Sunday, June 28, 2020

Small: “No” vote on SQ802 is a wise decision


“No” vote on SQ802 is a wise decision
By Jonathan Small

Soon, Oklahomans will consider State Question 802, which would increase welfare by expanding Oklahoma’s Medicaid program to cover able-bodied adults. Believing the arguments of SQ802’s supporters requires ignoring mountains of evidence.

Isn’t Medicaid expansion funded by “free” federal money? Nope. The federal government is broke and has a trillion-dollar deficit. Plus, State taxes are required as well. In Oklahoma, Medicaid expansion will cost state taxpayers up to $374 million annually.


Also, Medicaid-expansion costs consistently exceed projections nationwide. The actual cost has been an average 157 percent more than predicted.

Last year Governing Magazine found 13 states had to raise taxes, fees, or cut provider rates to fund the state portion of expansion costs. Indiana initially used a provider tax similar to what has been proposed to pay expansion costs in Oklahoma, but by 2019 the Indiana Hospital Association was calling for tax increases to fund Medicaid expansion because the hospital tax payments were “increasing at an unsustainable rate.”

But, supporters say, it’s still worth it if Medicaid expansion saves rural hospitals. But expansion doesn’t save rural hospitals. Twenty-four rural hospitals have closed in Medicaid-expansion states, including five in Arkansas, Kentucky and Louisiana.

Jay Johnson, CEO of Duncan Regional Hospital and a supporter of Medicaid expansion, told state lawmakers, “On every government payer, we don’t make a profit. At our hospital, whether we’re taking a Medicare or Medicaid patient, our expenses are greater than what we will get paid.”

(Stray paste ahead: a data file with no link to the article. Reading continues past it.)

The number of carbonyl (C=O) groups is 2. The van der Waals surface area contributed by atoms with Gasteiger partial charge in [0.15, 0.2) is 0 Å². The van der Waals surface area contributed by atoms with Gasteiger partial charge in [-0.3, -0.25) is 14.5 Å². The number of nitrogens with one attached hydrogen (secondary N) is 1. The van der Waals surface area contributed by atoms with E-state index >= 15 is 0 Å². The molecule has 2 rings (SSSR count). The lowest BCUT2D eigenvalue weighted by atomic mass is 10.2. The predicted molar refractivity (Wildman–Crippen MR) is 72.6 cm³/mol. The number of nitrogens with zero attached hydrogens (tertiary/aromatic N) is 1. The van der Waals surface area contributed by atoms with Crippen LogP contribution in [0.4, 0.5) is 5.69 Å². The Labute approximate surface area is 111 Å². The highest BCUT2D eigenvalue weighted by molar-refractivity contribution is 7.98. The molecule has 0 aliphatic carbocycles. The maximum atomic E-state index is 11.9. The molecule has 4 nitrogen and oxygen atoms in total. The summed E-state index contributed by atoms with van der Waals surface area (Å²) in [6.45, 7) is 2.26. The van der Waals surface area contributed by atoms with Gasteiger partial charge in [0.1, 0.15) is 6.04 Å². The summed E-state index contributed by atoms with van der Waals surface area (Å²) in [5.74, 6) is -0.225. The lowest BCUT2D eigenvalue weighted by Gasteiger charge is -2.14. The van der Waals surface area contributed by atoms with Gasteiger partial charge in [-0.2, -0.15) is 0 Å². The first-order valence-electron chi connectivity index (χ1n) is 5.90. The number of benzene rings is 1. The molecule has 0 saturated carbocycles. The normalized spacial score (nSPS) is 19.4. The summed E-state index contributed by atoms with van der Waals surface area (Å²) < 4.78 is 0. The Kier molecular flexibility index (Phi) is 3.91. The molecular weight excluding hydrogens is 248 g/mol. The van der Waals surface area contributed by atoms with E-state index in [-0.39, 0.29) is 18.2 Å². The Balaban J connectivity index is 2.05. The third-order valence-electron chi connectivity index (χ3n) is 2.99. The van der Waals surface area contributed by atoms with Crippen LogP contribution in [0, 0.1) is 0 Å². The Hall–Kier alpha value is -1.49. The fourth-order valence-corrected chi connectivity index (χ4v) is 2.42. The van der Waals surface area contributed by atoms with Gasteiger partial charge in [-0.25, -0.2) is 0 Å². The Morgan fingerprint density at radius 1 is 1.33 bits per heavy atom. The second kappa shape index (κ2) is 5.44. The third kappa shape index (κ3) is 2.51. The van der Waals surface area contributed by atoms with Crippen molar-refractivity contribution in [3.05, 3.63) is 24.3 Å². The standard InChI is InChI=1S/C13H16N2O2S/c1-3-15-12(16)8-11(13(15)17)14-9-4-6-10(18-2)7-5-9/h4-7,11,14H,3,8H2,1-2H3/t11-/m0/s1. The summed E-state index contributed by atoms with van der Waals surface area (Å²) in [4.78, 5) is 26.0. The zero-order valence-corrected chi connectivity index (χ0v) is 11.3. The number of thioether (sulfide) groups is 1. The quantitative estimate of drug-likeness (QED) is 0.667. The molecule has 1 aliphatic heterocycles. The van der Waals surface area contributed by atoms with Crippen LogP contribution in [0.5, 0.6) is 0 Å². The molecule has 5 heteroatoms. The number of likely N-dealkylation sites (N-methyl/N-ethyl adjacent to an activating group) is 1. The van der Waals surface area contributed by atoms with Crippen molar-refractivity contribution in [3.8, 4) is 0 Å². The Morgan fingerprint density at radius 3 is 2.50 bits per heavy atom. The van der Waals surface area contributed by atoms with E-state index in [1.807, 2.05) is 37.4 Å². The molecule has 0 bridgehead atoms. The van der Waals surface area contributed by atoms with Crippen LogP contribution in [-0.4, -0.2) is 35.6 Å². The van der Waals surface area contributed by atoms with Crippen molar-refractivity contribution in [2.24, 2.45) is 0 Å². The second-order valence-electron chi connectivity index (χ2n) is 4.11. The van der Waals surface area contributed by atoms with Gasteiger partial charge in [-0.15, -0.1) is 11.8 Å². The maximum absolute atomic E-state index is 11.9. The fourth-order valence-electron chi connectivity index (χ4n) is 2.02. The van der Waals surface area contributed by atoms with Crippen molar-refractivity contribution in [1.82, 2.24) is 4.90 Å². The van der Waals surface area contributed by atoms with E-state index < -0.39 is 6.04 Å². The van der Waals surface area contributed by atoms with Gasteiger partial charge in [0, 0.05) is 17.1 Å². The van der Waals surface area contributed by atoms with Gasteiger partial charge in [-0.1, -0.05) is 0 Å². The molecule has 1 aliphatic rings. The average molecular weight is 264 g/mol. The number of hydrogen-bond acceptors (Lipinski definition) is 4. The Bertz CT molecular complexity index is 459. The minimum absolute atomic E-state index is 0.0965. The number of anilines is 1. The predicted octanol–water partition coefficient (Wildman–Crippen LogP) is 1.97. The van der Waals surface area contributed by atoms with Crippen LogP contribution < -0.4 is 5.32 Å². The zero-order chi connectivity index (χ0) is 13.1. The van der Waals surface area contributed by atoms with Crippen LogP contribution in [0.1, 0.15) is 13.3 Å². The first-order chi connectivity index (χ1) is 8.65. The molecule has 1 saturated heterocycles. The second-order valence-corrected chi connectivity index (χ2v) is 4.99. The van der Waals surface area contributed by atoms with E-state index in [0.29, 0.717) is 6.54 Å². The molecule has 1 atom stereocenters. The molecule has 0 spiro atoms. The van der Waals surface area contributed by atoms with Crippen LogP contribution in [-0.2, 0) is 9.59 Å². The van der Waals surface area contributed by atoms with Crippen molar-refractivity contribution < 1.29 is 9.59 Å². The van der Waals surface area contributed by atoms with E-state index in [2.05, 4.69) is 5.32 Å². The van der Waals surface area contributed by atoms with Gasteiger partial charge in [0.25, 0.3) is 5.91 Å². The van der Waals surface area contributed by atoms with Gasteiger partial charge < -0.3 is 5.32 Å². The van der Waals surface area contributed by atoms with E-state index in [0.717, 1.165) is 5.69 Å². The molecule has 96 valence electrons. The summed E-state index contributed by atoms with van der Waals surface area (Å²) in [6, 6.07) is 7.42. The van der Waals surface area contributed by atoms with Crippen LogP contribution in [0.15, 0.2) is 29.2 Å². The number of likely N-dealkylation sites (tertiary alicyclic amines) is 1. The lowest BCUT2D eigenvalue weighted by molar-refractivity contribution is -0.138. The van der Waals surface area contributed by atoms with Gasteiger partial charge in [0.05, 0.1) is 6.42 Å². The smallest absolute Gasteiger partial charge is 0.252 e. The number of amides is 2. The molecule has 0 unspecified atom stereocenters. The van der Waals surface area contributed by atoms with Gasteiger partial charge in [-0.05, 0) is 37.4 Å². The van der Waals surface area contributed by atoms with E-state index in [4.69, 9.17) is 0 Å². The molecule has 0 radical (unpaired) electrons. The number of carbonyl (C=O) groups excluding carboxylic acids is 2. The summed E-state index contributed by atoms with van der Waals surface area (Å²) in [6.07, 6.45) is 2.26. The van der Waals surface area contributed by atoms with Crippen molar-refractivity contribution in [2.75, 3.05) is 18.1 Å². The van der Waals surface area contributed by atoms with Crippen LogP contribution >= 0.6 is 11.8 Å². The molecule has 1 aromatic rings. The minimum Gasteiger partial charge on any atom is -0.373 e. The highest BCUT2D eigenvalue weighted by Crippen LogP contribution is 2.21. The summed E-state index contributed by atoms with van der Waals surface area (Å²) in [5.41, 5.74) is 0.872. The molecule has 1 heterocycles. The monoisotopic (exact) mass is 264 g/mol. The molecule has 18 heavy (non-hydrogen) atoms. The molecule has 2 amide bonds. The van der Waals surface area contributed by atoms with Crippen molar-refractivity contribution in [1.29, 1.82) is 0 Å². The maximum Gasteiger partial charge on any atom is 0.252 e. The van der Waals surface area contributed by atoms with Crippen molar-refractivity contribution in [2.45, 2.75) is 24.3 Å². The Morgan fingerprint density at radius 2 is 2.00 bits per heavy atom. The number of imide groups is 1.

That is why rural hospitals still close after Medicaid expansion. Medicaid expansion doesn’t increase hospital profits. It increases the number of patients hospitals lose money on.

Expansion can actually make hospital finances worse because it can shift people away from private insurance. It’s estimated 70% of people eligible for Medicaid expansion in Oklahoma already have access to private insurance in some form.

Surely Medicaid expansion produces better outcomes for enrollees, right? Wrong again.

Researchers estimate personal behavior and genetics account for 70 percent of the determinants of health. That’s why if you lose weight and are uninsured, your health outcomes will still be better than an obese person who has Medicaid coverage.

Remember Arkansas, Kentucky and Louisiana? Those three states have citizen demographics similar to Oklahoma, and all three have expanded their Medicaid programs. Yet all three of those states rank alongside or worse than Oklahoma on the annual America’s Health Ranking report.  Those states have spent hundreds of millions on Medicaid expansion to achieve essentially the same or worse health outcomes than Oklahoma.

Rather than repeat the failed experiment of other states that will give more control to federal politicians like Nancy Pelosi and raise working Oklahoma families’’ taxes, Oklahomans should vote “no” on SQ 802.

Jonathan Small serves as president of the Oklahoma Council of Public Affairs.

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